Over in one the Designers group on Ravelry, a member posted an interesting thread which she started by referencing a blog post she had just written about how her experience as a business analyst has impacted her process as a now-full-time knitter. The purpose of the thread was to ask how it has impacted the rest of us. I was going to just respond there, but I thought this was a really interesting thing to write about in a bit more depth, because I think all of us might find it very interesting to step back and see how our educations and prior work experience has impacted our craft. :) Which is my way of saying: here's my answer, but I'd really love to hear yours, in a comment, in a reply, in a blog post (but please share the link with me!) because I learned a lot by reading the things in that thread, and I think there's something really interesting in this.
So. A little background. I have two bachelor's degrees - one in history (focus on Japan) and one in East Asian Studies (focus, surprise, on Japan). I also took a lot of course work in science. I have a masters degree in Library Science. For my professional experience, I worked a couple crappy jobs, and I worked for a year and a half in the library conservation lab, which was awesome. And starting when I was 19, I've done what I do now (though now I do it a lot, lot more) - education consulting. This means that I write grants and conduct evaluation of grant programs. I also help with strategic planning, conflict resolution, and more. I use statistics, I write reports, and I frequently work under tight, absolute deadlines in a very unwieldy bureaucracy that likes to make unnecessary additional requirements with far too little time to actually meet them. I currently balance the evaluation of 10 completely distinct projects, and have to keep all of the information about each one organized and make sure that all of the different things that have to be done at different times for each program get done - and when those deadlines overlap, I have to prioritize but also get it all finished. All while frequently communicating with clients. In between, I visit loads of teacher classrooms for observations and attend lots of the professional development (aimed at teachers) that I evaluate.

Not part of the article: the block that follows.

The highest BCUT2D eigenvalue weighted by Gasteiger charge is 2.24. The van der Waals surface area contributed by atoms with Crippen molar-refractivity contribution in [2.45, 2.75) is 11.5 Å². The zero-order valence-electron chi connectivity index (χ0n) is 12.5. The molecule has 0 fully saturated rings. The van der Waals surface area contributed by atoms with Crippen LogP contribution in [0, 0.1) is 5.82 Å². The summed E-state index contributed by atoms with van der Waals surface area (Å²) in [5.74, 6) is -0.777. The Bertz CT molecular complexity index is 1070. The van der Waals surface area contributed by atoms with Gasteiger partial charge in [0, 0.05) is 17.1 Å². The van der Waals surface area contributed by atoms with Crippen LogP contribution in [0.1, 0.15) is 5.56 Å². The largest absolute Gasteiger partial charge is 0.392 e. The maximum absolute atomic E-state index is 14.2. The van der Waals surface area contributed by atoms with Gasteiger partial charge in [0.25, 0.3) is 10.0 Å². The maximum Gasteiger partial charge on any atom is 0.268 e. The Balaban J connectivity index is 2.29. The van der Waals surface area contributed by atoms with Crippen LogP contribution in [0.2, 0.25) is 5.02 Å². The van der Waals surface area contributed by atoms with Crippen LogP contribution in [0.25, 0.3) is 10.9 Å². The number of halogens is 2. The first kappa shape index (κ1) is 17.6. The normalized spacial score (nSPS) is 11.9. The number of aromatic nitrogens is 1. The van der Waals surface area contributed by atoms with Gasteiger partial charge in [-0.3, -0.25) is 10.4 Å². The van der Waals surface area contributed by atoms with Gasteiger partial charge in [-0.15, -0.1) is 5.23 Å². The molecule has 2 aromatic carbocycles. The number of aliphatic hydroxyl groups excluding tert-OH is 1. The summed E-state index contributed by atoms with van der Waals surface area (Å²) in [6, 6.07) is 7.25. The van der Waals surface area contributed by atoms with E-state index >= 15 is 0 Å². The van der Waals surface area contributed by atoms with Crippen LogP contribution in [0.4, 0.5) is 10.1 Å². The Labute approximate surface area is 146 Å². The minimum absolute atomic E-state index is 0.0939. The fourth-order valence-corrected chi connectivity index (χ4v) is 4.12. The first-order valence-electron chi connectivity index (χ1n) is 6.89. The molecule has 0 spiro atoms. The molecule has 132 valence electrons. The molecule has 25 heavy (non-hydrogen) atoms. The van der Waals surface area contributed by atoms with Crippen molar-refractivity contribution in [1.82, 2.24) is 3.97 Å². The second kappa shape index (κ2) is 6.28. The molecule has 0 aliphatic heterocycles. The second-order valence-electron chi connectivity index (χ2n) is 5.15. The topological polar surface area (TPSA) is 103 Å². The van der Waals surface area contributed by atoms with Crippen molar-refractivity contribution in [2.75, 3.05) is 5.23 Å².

So...how has all of that impacted my attempts at starting a crafting business? Some of them are obvious - prioritizing, deadline meeting, high-pressure situations, working to meet certain criteria/specifications, I think all of these require no explanation for how they would be helpful in running any kind of business! But here are a few that are perhaps a little less obvious. :)
1. Breaking work in to steps. When you first look at a grant application package, it's completely overwhelming. The only way to get one done is to break in to bite-sized chunks, and tackle it one chunk at a time. If you do them out of order (say, skip one that is annoying or boring) you botch up all the later ones. The good habits I've developed because of this have really helped me with pattern writing, especially when things get annoying. Do I really want to make a project a third time just to take photos of the one step my testers found annoying? Of course not! But if you just knuckle down and get it done, you can get on to the more fun steps, like publishing the pattern! It also has been very helpful for figuring out how to construct a doll. I get an image in my head of the animal and the pose I want to make, and then the next step is, how do I break that in to crochetable pieces? Once I've got a clear idea of that in my head, I just tackle one step at a time...
2. Writing. The key to successful grant writing is clear, concise, completely accurate, non-flowery writing. This does NOT come naturally to me. I like commas, I like decorative adjectives, I like run-on sentences that cover lots and lots of ground and wander all over the place and maybe digress a bit in the middle or later part to cover some other piece of information before meandering back to the main point which is of course about how I tend to write ridiculous sentences that never quite seem to get to the point - but that's the point, right? Oh, did I mention I also like dashes - and ellipses...(oh, and parenthetical asides, too!) Well, in grants you can't do any of that. Yet, I'm a very good grant writer - grants I've written or co-written have won more than $25 million for our clients, with a better than 50% success rate for submissions. (okay, tooting done). I had to teach myself to write that way (and often, say, for blog posts, I don't bother). And all of the things I do to write clear grants, I use when I write patterns! I think: what, exactly am I trying to say/describe? How, exactly do I want to say it? Then I place myself in the reader's shows: I've never seen this before - do I understand what it means? If I read this, what would I think I was supposed to do? And if I find I'm not sure, I re-write until I am. And one of the main pieces of feedback I get from testers is how clear my patterns are, so I guess I'm doing something right!